As the Government seeks to develop and modernise the Reserve Forces, Army reservists from the West Midlands have been training in Denmark for future operations on Exercise Viking Star.
Soldiers from 4th Battalion The Mercian Regiment will be deploying to Uganda at the end of the month to train the Ugandan Army who are due to undertake a UN tour of Somalia. Next year the regiment will also be sending a company of reservists to serve for six months as part of Op TOSCA, the UN peacekeeping mission in Cyprus.
Overseas training exercises such as Viking Star are therefore designed to give troops experience of deploying overseas to work alongside foreign forces in a complex urban environment:
I think it’s an exciting time to be in the TA [Territorial Army] as it goes through a process of regeneration and development, and the overseas exercises add a lot to that,” said Brigadier Gerhard Wheeler, Commander of 143 (West Midlands) Brigade, who visited the soldiers as they took part in the final stages of the exercise.
Firstly it helps retain the TA soldiers because they get to take part in challenging exercises overseas, and secondly it helps to develop them as a force.
We have got to look beyond Afghanistan and the type of thing the Army is going to be doing in the future. The TA is going to be integrated into the forces that either react straight away to operations or those that are more adaptive.
So they have got to learn to undertake operations alongside NATO partners in complex environments that have a mixture of urban and rural terrain.
Lieutenant Thomas Skelding, aged 23, a student from Birmingham, is expecting to deploy to Uganda. He said:
This exercise has been really helpful to get us in the right mindset ahead of our deployment. I have had two Danish soldiers join my platoon and have had to learn how to work with foreign forces and how to communicate effectively in quite confusing situations.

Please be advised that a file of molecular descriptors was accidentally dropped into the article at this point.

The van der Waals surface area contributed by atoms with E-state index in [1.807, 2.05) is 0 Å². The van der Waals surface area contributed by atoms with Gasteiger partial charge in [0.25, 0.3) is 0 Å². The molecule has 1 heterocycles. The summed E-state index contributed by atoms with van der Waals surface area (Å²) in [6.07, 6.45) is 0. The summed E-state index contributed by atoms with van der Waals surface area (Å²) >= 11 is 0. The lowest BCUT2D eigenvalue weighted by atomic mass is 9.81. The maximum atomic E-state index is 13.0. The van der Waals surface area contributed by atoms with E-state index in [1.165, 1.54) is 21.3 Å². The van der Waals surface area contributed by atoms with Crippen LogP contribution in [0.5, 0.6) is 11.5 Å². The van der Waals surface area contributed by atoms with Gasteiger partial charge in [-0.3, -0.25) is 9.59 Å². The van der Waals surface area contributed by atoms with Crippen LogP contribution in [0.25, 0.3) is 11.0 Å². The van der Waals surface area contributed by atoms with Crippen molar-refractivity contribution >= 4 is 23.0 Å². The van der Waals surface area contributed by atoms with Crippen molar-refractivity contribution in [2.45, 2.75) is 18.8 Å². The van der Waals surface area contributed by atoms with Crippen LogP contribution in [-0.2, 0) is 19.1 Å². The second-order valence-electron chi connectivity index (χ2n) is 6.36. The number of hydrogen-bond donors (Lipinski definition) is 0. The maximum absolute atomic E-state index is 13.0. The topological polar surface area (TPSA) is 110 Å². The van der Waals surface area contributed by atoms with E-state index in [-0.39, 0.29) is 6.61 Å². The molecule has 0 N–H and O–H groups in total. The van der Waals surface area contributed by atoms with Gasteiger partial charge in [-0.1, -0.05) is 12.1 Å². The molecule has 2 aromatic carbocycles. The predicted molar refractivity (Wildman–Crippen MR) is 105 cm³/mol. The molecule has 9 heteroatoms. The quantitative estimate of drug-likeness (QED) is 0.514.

Exercise Viking Star is one of several new overseas training exercises that have been made available to the Reserves following the announcements of Army 2020. It began with three days of live firing, building up to platoon attacks and base defence scenarios designed to replicate a typical modern conflict.
The units then moved to the village of Brikby in West Jutland where they learnt the principles of urban warfare before putting them into practice using a form of high-powered paintball gun which fires Simunition (simulated ammunition) rounds.
The final stage took place in Søgard, where teams of eight soldiers were tested over a variety of scenarios during a 36-hour competition.
Trooper Jack Fitter, aged 19, an apprentice undertaker from Droitwich Spa, said:
This is definitely one of the best things I have done since joining the TA. Using simulated effects during the urban stage was really useful for demonstrating what works and what doesn’t. It makes you realise why we have been taught certain techniques.
These exercises show that the Government is serious about expanding the Reserves. Anyone thinking about joining the TA will realise that it’s nothing like ‘Dad’s Army’ these days; we are now doing exactly the same as the regulars, if not more. It definitely feels like a profession rather than a hobby now.